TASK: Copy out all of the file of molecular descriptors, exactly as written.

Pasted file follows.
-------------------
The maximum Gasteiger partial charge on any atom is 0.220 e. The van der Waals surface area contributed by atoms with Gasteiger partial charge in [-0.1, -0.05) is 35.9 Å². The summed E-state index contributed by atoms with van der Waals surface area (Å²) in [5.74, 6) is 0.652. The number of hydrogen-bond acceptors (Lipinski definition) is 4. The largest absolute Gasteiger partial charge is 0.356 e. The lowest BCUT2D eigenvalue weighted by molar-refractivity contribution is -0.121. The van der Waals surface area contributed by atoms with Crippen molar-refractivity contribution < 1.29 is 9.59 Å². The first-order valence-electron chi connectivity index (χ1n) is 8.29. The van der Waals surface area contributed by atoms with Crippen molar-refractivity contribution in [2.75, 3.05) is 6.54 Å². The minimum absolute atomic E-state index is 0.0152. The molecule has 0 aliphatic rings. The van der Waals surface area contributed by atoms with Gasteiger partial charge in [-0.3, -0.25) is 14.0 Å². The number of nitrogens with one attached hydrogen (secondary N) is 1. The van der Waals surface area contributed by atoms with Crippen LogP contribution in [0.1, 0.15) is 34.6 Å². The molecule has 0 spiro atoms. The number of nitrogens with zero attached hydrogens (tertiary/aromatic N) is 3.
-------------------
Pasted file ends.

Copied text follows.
The maximum Gasteiger partial charge on any atom is 0.220 e. The van der Waals surface area contributed by atoms with Gasteiger partial charge in [-0.1, -0.05) is 35.9 Å². The summed E-state index contributed by atoms with van der Waals surface area (Å²) in [5.74, 6) is 0.652. The number of hydrogen-bond acceptors (Lipinski definition) is 4. The largest absolute Gasteiger partial charge is 0.356 e. The lowest BCUT2D eigenvalue weighted by molar-refractivity contribution is -0.121. The van der Waals surface area contributed by atoms with Crippen molar-refractivity contribution < 1.29 is 9.59 Å². The first-order valence-electron chi connectivity index (χ1n) is 8.29. The van der Waals surface area contributed by atoms with Crippen molar-refractivity contribution in [2.75, 3.05) is 6.54 Å². The minimum absolute atomic E-state index is 0.0152. The molecule has 0 aliphatic rings. The van der Waals surface area contributed by atoms with Gasteiger partial charge in [-0.3, -0.25) is 14.0 Å². The number of nitrogens with one attached hydrogen (secondary N) is 1. The van der Waals surface area contributed by atoms with Crippen LogP contribution in [0.1, 0.15) is 34.6 Å². The molecule has 0 spiro atoms. The number of nitrogens with zero attached hydrogens (tertiary/aromatic N) is 3.